You Said WHAT?!? Wait…. How Long Ago?
Defamatory statements made online – – protected, or not protected? Do you have a right to sue? And if so, for how long?
Some new developments, particularly in regard to the statute of limitations (aka how long you have to bring a claim), should certainly be grabbing everyone’s attention right now…
The internet… It’s no secret that, while originating in good intention, it has also become a place of remarkably childish insults. Wherever there is a new thought, there is someone putting it down. Whenever a new suggestion is put forward, there are a hundred more people eager to poke holes in it. it’s an amazing place to share ideas and knowledge, communicate with loved ones around the world, catch up on missed news and events… and, unfortunately, to bad-mouth anyone and everyone with almost unlimited impunity.
For many, this is ‘the way things are’, mixing in a disgruntled sense of the 1st Amendment’s ‘freedom of speech’ and a lack of knowledge one’s rights. But while the 1st Amendment does provide some far-reaching protections – online and offline – it does not provide an unlimited right to spew defamatory statements.
A quick lesson on the law…
“Libel” is the making and distribution of a defamatory statement in writing. A defamatory statement is one “which tends to expose a person to public scorn, hatred, contempt or ridicule, thereby discouraging others in the community from having a good opinion of, or associating with, that person.” Offen v. Brenner, 402 Md. 191, 935 A.2d 719 (2007). “A statement that is merely unflattering, annoying, embarrassing, or that hurts only the plaintiff’s feeling is not considered defamatory.” R. Sack, Libel, Slander and Related Problems 45 (1980). Instead, a plaintiff has to show that “such words or conduct caused actual damage.” M & S Furniture v. De Bartolo Corp., 249 Md. 540, 544, 241 A.2d 126, 128 (1968). If the statement is true, however, then there is no libel.
Ok, now that you’ve been educated, let’s get to the meat of this story – – the statute of limitations.
Believe it or not, for many years, U.S. libel law has been tied up with a case from England circa 1849 – the Duke of Brunswick v. Harmer. In short, the rule from that case stated republication and dissemination of libel reset the statute of limitations (17 years later) and allowed the right to sue. If you’re thinking that’s a problem with the internet, then you’re right where you should be.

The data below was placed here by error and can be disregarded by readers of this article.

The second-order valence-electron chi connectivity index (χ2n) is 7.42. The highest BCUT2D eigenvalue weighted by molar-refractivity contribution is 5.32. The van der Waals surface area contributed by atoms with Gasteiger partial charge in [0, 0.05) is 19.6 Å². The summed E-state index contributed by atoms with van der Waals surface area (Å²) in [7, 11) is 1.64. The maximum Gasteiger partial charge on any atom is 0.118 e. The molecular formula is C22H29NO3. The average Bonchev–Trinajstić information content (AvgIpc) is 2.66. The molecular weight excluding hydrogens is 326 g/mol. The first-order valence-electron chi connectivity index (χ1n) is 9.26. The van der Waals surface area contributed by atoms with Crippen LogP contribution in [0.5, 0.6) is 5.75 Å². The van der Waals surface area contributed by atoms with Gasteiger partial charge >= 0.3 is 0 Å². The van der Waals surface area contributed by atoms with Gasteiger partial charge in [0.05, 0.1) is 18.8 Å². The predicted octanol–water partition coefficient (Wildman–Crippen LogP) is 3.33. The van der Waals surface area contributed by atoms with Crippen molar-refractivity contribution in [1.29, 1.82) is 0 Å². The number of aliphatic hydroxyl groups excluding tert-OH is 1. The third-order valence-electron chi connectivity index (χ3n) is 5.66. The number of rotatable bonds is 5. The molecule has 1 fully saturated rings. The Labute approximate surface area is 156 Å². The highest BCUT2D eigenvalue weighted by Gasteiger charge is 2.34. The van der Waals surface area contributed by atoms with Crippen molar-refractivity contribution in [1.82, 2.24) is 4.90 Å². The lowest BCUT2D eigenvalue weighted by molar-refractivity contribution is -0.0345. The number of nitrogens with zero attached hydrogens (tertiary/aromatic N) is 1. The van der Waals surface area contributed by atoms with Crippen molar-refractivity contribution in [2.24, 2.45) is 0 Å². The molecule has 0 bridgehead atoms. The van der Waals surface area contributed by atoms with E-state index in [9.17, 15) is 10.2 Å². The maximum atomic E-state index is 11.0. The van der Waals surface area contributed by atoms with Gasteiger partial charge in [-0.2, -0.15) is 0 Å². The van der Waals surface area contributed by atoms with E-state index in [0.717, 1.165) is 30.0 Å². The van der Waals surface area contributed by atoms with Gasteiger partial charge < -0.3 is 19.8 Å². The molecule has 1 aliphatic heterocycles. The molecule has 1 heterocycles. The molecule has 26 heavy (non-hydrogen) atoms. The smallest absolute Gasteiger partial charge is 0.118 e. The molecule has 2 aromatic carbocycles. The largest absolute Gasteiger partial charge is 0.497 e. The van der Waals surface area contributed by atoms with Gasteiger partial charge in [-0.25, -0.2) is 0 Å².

Just this year, however, the Court of Appeals for the Sixth Circuit, in Cincinnati, clarified what is, by and large, the new standard rule – the Single Publication Rule. That Rule states you have 1 year from the date of first publication to sue for libel. In other words, that a story or remark may have been republished elsewhere on the internet does not reset the statute of limitations (caveat: unless it’s so altered and different to constitute a new edition).
For publishers, this is great news, limiting their exposure to liability. But what about for you, the general internet public?
In the above-mentioned Sixth Circuit decision, Clark v. Viacom Int’l, former American Idol contestants sued for libelous statements made in online articles about their disqualification from the show, years after the articles were originally published. What is not clear from this decision – and what really should be at the forefront of these rulings – is how accessible the information must be to start the clock.
What we know is that, to be libelous, the online statement must cause actual damage to the individual due to reputation within their community. And, the individual has 1 year to sue from the date of that statement’s publication. But what is the community? How far-reaching must it go? In the infinite void of the internet, how is everyone supposed to find everything negative written about them? Does creating a Google Alert impose a burden of due diligence to investigate?
Many aspects of existing libel law can be carried over to the internet as another medium of publication. But when you really get down into the weeds of it, the internet is a place like no other. And when every day new improvements, search functionalities, and app extensions are being developed, the line is only becoming grayer.
Hopefully the next panel of judges to grapple with these questions know their way around technology…